Bad, Bad Barry Adamson
WHY YOU SHOULD CARE
Because this artist distills multiple generations of cinematic and musical cool into one slick oeuvre.
By Eugene S. Robinson
Cool’s a funny thing. Madison Avenue is obsessed with marketing it, we’re obsessed with buying it and, if we’re going to be even a little bit truthful about things, it’s what guides a hell of a lot of what we do here on planet Earth between the ages of 8 and 80. Not specifically being cool but chasing it. True cool, though, isn’t something you work at: It’s the beauty of effortless élan. Which may be why musician Barry Adamson’s total disregard for “cool” is one of his more endearing qualities.
Adamson was 10 years old when he produced his first song in his hometown of Manchester, England, 10 years before punk rock moved him to London. Over 46 years, seven bands, 16 solo records and eight soundtracks, this musical polymath has poured a lot of hard work into his coolly structured sounds, whether he’s been on bass, drums, keys, percussion or vocals. Commenting on his career from backstage on Nick Cave’s European tour, where Adamson has retaken his spot as one of the Bad Seeds, he says that even as a kid, “I was immersive. All in.” No matter how many instruments or genres he’s tried on, the commitment was always the same. “Whether I was dressed as the Beatles or Batman,” he says.
He’s an added ingredient in the chemical chain.
Steve Gullick, photographer
Music journalist Stevie Chick says Adamson sees “the world sonically,” in terms all “widescreen, Panavision, sweeping and grand and dramatic, pock-marked with post-punk sensibility, squall and sleaze, infecting the grandiose with a little personal sickness.” When you listen to almost anything he’s written, played on or produced, it bristles with this same wide sense of sonic completeness, the songs slinking into a distinctly Adamson quality that melds sound with the suggestion of image. Consider his redux version of “The Man With the Golden Arm,” drawn from the great 1955 Frank Sinatra flick about junkies, or his 2014 short film The Swing The Hole and The Lie, a self-described golf-noir thriller. Both play at the meeting point of visual and aural.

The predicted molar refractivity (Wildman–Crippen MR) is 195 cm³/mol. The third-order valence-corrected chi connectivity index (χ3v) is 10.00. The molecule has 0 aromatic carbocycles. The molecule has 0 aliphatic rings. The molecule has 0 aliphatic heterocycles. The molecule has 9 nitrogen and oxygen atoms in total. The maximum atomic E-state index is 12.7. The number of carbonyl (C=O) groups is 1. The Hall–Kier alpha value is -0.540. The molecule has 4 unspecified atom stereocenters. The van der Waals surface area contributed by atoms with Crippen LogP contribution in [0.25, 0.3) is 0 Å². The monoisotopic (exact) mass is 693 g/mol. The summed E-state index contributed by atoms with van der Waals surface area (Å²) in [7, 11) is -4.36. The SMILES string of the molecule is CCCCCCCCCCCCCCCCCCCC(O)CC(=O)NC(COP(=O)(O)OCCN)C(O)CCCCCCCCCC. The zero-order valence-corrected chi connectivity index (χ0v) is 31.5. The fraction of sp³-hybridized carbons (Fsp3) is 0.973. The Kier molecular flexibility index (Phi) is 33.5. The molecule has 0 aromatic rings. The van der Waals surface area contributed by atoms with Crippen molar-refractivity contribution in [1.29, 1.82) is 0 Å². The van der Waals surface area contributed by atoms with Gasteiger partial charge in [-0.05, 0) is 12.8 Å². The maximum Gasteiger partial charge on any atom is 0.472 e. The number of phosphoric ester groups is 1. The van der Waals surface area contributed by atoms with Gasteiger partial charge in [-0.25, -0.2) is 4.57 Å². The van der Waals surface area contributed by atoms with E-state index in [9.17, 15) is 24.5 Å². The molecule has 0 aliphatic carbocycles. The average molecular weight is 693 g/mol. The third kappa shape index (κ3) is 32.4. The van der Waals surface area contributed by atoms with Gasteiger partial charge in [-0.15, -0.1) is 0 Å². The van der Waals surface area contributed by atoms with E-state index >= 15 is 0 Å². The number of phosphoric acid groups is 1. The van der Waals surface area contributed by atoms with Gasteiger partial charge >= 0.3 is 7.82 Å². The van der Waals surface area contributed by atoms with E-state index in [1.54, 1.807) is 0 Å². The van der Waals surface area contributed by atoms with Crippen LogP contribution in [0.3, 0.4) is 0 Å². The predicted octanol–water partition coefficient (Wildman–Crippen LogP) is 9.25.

It’s a vantage point that’s been distinctly useful in Adamson’s work with directors such as Derek Jarman, Danny Boyle, Oliver Stone and David Lynch, or even the video game designers he’s found common cause with. In late 2014 Adamson took on an art installation as the composer for an “imaginary screen version” of Berg, a rediscovered novel by Ann Quin. Photographer Steve Gullick says he has told people Adamson is his favorite subject. “Barry knew the camera and what it was thinking and made the camera see him right. He’s an added ingredient in the chemical chain.”
For this year’s Record Store Day, on April 18, Adamson has a sneak release teed up. Characteristically cagey, he says his photo project delving into American nooks and crannies, presently titled Know Where to Run, will pair with “Texas Crash,” a single from his as-yet-unnamed September album release as part of his “photo-album” idea.
For now, we’re obsessed with “Straight ’til Sunrise” off his Back to the Cat album (2008). It’s both a send-up and a loving tribute to the kind of lounge music that, once upon a time, people didn’t mock. Drink deep.